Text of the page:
Oh, other articles in the pipeline will include a discussion on traditional tropes and the Fourth Wall.

I`m off to reply to my fifty-four messages and apologise to everyone whose been wondering where I`ve been.


Well, finally, night shift is over and I can once again resume writing. All the more so because I have two weeks off (apart from the one day they couldn`t find cover for) for writing, relaxing and my coming handfasting.

I`ve just begun reading the "Lions Whelp" by Nigel Tranter, and while I`m glad I did I`m also raging. Why? Because it`s given me even more ideas for the Zama series. In effect, the main story I`ve been working on has now become a sequal. The Lion's Whelp is based on the relationship between Sir Alec, Thane of Gilmess and the boy-king James the II of Scotland (ancestor of James the VI who went on to become James the I of England). Alas, this relationship -and the circumstances which brought it about (regicide, rebellion and a chance encounter with one of the few honourable young nobles in the country at the time) rather mirros the back-story I`d created for one of the main characters.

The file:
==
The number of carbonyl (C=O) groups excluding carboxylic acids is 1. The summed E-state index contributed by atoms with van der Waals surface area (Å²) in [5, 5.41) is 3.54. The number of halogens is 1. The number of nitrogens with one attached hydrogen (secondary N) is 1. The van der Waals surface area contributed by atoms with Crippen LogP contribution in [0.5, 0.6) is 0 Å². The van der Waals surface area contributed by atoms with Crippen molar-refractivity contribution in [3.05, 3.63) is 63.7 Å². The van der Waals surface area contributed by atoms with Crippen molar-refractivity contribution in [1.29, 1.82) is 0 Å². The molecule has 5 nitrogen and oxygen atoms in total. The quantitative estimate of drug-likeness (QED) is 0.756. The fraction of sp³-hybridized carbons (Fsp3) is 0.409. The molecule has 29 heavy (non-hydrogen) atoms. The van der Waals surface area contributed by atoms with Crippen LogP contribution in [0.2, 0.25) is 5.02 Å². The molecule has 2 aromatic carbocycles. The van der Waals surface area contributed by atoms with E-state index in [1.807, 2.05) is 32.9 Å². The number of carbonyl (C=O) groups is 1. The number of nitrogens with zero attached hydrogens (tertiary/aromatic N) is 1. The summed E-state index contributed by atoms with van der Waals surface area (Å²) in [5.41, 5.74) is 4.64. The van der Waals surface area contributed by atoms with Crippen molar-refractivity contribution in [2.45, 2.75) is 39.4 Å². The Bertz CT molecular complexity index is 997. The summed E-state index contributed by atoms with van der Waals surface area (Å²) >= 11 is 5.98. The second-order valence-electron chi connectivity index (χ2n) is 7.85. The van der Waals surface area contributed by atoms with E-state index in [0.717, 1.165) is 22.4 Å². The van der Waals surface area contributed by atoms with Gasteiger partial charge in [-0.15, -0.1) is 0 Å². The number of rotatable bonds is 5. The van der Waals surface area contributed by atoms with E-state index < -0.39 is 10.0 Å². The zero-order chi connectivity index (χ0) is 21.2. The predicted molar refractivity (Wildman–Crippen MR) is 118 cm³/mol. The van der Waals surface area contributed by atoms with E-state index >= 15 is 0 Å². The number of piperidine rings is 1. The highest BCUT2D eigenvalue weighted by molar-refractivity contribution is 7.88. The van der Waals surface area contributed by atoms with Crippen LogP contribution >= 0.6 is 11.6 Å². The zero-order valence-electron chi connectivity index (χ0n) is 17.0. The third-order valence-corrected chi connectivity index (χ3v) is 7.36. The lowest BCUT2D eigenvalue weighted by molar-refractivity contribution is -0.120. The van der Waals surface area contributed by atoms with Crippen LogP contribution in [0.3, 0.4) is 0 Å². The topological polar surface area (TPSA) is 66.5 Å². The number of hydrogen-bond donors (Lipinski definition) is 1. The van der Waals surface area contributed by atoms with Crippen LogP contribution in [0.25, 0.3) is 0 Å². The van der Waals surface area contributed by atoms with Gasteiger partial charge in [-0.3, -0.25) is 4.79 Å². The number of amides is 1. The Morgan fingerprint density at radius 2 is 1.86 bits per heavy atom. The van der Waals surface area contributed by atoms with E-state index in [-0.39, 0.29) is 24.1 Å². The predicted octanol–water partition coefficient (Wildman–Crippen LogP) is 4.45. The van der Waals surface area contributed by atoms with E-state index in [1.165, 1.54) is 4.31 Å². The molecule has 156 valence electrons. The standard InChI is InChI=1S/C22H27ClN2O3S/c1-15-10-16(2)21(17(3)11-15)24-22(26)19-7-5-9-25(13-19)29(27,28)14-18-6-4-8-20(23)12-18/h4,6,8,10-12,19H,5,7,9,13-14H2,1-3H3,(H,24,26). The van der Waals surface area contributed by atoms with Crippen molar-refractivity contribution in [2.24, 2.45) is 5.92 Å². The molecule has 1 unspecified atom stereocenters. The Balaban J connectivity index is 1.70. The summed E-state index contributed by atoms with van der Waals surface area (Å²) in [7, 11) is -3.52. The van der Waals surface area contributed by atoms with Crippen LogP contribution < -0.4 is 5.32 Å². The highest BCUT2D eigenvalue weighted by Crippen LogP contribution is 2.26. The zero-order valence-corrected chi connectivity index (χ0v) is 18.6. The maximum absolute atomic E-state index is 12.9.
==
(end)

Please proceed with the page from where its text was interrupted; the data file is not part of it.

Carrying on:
Well, several of them actually, when you consider that the main character of the novel is the city-state of Zama itself. Rather, I should say, the early events of the novel mirror the backstory of the cities ruling family. All in all it`s not a huge problem, as I envisioned the Zama series as encompassing about 100-120 years of the cities history and four generations of  tales regarding it`s inhabitants. All this new inspiration means is that I`ll have to begin the tale about ten years earlier than I`d originally intended.

So no great loss. Bonus,  in fact.




About Me

28 year old Scotsman, ex-military, with degrees in Genetics, Microbiology and a Masters in Middle East Security. A struggling writer (struggling to write, that is) presently working in law enforcement.

Attention span of a Goldfish. Terrible Speller. Accidentally funny.